A loss-of-function mutation in the FTSJ1 gene causes nonsyndromic x-linked mental retardation in a Japanese family

Kyoko Takano, Eiji Nakagawa, Ken Inoue, Fumiaki Kamada, Shigeo Kure, Yu Ichi Goto, Johji Inazawa, Mitsuhiro Kato, Takeo Kubota, Kenji Kurosawa, Naomichi Matsumoto, Eiji Nanba, Hitoshi Okazawa, Shinji Saitoh, Takahito Wada

Research output: Contribution to journalArticlepeer-review

38 Citations (Scopus)


Mental retardation (MR) is a common trait, affecting ∼2-3% of individuals in the general population. Although the etiology of MR remains largely unknown, genetics apparently play a major role. Recent molecular studies of X-linked form of MR in European and North American countries have revealed 24 nonsyndromic X-linked mental retardation (NS-XLMR) genes including FTSJ1, a human homolog of the Escherichia coli 2′-O-rRNA methyltransferase FtsJ/RrmJ gene. Here we identified a novel FTSJ1 mutation in an XLMR family through mutation screening of a cohort of 73 unrelated Japanese male probands with MR. Sequence analysis of the proband and his mother revealed a G > A substitution at the consensus for the donor splicing site in intron 8 (c.571 + IG > A) of FTSJ1. This mutation prevented the removal intron 8 from the pre-mRNA, thereby leading to a frameshift in the mutant FTSJ1 mRNA and resulting in a premature termination in exon 9. Quantitative RT-PCR showed a significant reduction of mutant FTSJ1 mRNA in the patient's lymphoblast cells, which was restored by treatment with cycloheximide, a potent inhibitor of nonsense-mediated mRNA decay (NMD). Therefore, mRNAs carrying this mutation are likely subject to degradation by NMD. Together, loss-of-function of FTSJ1 may be a mechanism for the cognitive dysfunction observed in this family. Our study also suggested that the FTSJ1 mutation probably accounts for XLMR in Japanese at a similar frequency (1-2%) as in Europeans.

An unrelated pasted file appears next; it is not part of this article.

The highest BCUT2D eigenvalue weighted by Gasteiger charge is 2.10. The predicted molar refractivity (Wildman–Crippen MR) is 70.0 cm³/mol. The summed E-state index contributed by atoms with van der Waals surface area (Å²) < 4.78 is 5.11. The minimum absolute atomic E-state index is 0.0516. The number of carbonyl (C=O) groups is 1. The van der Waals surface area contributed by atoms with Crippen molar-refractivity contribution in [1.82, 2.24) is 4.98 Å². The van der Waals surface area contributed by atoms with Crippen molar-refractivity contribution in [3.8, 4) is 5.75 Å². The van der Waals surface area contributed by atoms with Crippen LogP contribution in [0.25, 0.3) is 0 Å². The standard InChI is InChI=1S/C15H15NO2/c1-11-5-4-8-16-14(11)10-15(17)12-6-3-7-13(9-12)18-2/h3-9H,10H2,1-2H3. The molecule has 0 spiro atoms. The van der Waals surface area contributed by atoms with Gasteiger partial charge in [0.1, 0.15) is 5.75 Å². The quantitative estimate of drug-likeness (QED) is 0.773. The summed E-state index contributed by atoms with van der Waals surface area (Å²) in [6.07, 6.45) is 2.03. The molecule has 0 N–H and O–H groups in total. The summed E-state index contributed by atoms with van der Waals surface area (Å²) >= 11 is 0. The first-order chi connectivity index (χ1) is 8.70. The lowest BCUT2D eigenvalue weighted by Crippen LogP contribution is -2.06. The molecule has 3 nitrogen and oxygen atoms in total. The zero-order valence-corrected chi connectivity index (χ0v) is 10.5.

Original languageEnglish
Pages (from-to)479-484
Number of pages6
JournalAmerican Journal of Medical Genetics, Part B: Neuropsychiatric Genetics
Issue number4
Publication statusPublished - 2008 Jun 5


  • Mutation frequency
  • Nonsense-mediated mRNA decay
  • Premature termination codon
  • Splice site mutation

ASJC Scopus subject areas

  • Genetics(clinical)
  • Psychiatry and Mental health
  • Cellular and Molecular Neuroscience


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